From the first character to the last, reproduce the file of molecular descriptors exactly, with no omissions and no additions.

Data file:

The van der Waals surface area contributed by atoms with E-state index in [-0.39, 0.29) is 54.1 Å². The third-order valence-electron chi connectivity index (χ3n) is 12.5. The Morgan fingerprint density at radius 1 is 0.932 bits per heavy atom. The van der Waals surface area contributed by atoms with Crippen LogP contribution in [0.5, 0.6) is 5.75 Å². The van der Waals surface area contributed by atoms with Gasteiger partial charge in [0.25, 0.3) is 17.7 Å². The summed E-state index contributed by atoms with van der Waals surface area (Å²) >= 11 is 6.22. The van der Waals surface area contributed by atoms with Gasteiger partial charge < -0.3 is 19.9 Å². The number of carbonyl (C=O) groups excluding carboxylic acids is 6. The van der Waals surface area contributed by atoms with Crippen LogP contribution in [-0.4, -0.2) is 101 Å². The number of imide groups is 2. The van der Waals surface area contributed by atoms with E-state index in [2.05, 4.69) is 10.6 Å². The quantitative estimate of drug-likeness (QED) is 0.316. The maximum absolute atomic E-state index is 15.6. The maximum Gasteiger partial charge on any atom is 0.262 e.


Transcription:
The van der Waals surface area contributed by atoms with E-state index in [-0.39, 0.29) is 54.1 Å². The third-order valence-electron chi connectivity index (χ3n) is 12.5. The Morgan fingerprint density at radius 1 is 0.932 bits per heavy atom. The van der Waals surface area contributed by atoms with Crippen LogP contribution in [0.5, 0.6) is 5.75 Å². The van der Waals surface area contributed by atoms with Gasteiger partial charge in [0.25, 0.3) is 17.7 Å². The summed E-state index contributed by atoms with van der Waals surface area (Å²) >= 11 is 6.22. The van der Waals surface area contributed by atoms with Gasteiger partial charge < -0.3 is 19.9 Å². The number of carbonyl (C=O) groups excluding carboxylic acids is 6. The van der Waals surface area contributed by atoms with Crippen LogP contribution in [-0.4, -0.2) is 101 Å². The number of imide groups is 2. The van der Waals surface area contributed by atoms with E-state index in [2.05, 4.69) is 10.6 Å². The quantitative estimate of drug-likeness (QED) is 0.316. The maximum absolute atomic E-state index is 15.6. The maximum Gasteiger partial charge on any atom is 0.262 e.